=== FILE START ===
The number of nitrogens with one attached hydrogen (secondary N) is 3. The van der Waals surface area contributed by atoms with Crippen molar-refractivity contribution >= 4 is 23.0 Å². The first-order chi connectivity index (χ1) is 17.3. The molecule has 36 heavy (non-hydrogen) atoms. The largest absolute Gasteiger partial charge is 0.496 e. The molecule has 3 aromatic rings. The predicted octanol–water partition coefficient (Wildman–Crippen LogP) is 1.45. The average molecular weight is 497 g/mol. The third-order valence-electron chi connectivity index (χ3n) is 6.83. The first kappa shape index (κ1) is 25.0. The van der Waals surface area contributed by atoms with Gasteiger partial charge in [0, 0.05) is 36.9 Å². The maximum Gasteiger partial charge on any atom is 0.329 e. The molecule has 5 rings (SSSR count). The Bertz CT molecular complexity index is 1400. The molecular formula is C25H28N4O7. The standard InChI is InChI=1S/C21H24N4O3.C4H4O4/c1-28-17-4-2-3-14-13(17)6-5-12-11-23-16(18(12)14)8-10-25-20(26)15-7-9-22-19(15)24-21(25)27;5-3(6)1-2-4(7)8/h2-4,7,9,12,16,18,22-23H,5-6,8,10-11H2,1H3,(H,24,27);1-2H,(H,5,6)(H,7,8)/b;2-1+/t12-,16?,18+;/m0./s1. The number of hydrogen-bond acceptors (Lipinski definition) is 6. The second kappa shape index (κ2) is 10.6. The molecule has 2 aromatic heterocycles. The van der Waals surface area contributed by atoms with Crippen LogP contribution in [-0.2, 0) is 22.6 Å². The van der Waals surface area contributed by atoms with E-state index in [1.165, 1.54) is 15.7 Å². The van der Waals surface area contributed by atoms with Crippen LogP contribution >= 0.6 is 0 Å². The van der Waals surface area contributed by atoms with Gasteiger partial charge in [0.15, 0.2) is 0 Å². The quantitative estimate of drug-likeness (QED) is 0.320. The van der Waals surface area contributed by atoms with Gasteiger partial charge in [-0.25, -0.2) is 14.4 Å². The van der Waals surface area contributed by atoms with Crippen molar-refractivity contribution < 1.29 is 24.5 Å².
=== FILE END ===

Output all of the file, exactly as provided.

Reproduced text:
The number of nitrogens with one attached hydrogen (secondary N) is 3. The van der Waals surface area contributed by atoms with Crippen molar-refractivity contribution >= 4 is 23.0 Å². The first-order chi connectivity index (χ1) is 17.3. The molecule has 36 heavy (non-hydrogen) atoms. The largest absolute Gasteiger partial charge is 0.496 e. The molecule has 3 aromatic rings. The predicted octanol–water partition coefficient (Wildman–Crippen LogP) is 1.45. The average molecular weight is 497 g/mol. The third-order valence-electron chi connectivity index (χ3n) is 6.83. The first kappa shape index (κ1) is 25.0. The van der Waals surface area contributed by atoms with Gasteiger partial charge in [0, 0.05) is 36.9 Å². The maximum Gasteiger partial charge on any atom is 0.329 e. The molecule has 5 rings (SSSR count). The Bertz CT molecular complexity index is 1400. The molecular formula is C25H28N4O7. The standard InChI is InChI=1S/C21H24N4O3.C4H4O4/c1-28-17-4-2-3-14-13(17)6-5-12-11-23-16(18(12)14)8-10-25-20(26)15-7-9-22-19(15)24-21(25)27;5-3(6)1-2-4(7)8/h2-4,7,9,12,16,18,22-23H,5-6,8,10-11H2,1H3,(H,24,27);1-2H,(H,5,6)(H,7,8)/b;2-1+/t12-,16?,18+;/m0./s1. The number of hydrogen-bond acceptors (Lipinski definition) is 6. The second kappa shape index (κ2) is 10.6. The molecule has 2 aromatic heterocycles. The van der Waals surface area contributed by atoms with Crippen LogP contribution in [-0.2, 0) is 22.6 Å². The van der Waals surface area contributed by atoms with E-state index in [1.165, 1.54) is 15.7 Å². The van der Waals surface area contributed by atoms with Crippen LogP contribution >= 0.6 is 0 Å². The van der Waals surface area contributed by atoms with Gasteiger partial charge in [0.15, 0.2) is 0 Å². The quantitative estimate of drug-likeness (QED) is 0.320. The van der Waals surface area contributed by atoms with Gasteiger partial charge in [-0.25, -0.2) is 14.4 Å². The van der Waals surface area contributed by atoms with Crippen molar-refractivity contribution < 1.29 is 24.5 Å².